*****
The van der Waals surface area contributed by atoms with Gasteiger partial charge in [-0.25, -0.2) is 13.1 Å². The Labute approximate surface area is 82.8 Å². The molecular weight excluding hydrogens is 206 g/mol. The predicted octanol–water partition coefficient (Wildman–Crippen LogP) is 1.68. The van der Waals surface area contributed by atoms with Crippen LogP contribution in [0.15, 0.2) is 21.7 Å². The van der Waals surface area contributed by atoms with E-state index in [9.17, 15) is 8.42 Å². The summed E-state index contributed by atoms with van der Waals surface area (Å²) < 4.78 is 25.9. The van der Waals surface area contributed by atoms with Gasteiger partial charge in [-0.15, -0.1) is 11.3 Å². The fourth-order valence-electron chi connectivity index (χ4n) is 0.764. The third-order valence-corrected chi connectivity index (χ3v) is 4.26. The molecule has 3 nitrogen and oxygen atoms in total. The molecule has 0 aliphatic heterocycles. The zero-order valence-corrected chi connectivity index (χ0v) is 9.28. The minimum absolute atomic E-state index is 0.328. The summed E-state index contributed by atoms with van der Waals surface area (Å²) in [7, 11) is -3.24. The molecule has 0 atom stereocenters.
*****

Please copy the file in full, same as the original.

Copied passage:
The van der Waals surface area contributed by atoms with Gasteiger partial charge in [-0.25, -0.2) is 13.1 Å². The Labute approximate surface area is 82.8 Å². The molecular weight excluding hydrogens is 206 g/mol. The predicted octanol–water partition coefficient (Wildman–Crippen LogP) is 1.68. The van der Waals surface area contributed by atoms with Crippen LogP contribution in [0.15, 0.2) is 21.7 Å². The van der Waals surface area contributed by atoms with E-state index in [9.17, 15) is 8.42 Å². The summed E-state index contributed by atoms with van der Waals surface area (Å²) < 4.78 is 25.9. The van der Waals surface area contributed by atoms with Gasteiger partial charge in [-0.15, -0.1) is 11.3 Å². The fourth-order valence-electron chi connectivity index (χ4n) is 0.764. The third-order valence-corrected chi connectivity index (χ3v) is 4.26. The molecule has 3 nitrogen and oxygen atoms in total. The molecule has 0 aliphatic heterocycles. The zero-order valence-corrected chi connectivity index (χ0v) is 9.28. The minimum absolute atomic E-state index is 0.328. The summed E-state index contributed by atoms with van der Waals surface area (Å²) in [7, 11) is -3.24. The molecule has 0 atom stereocenters.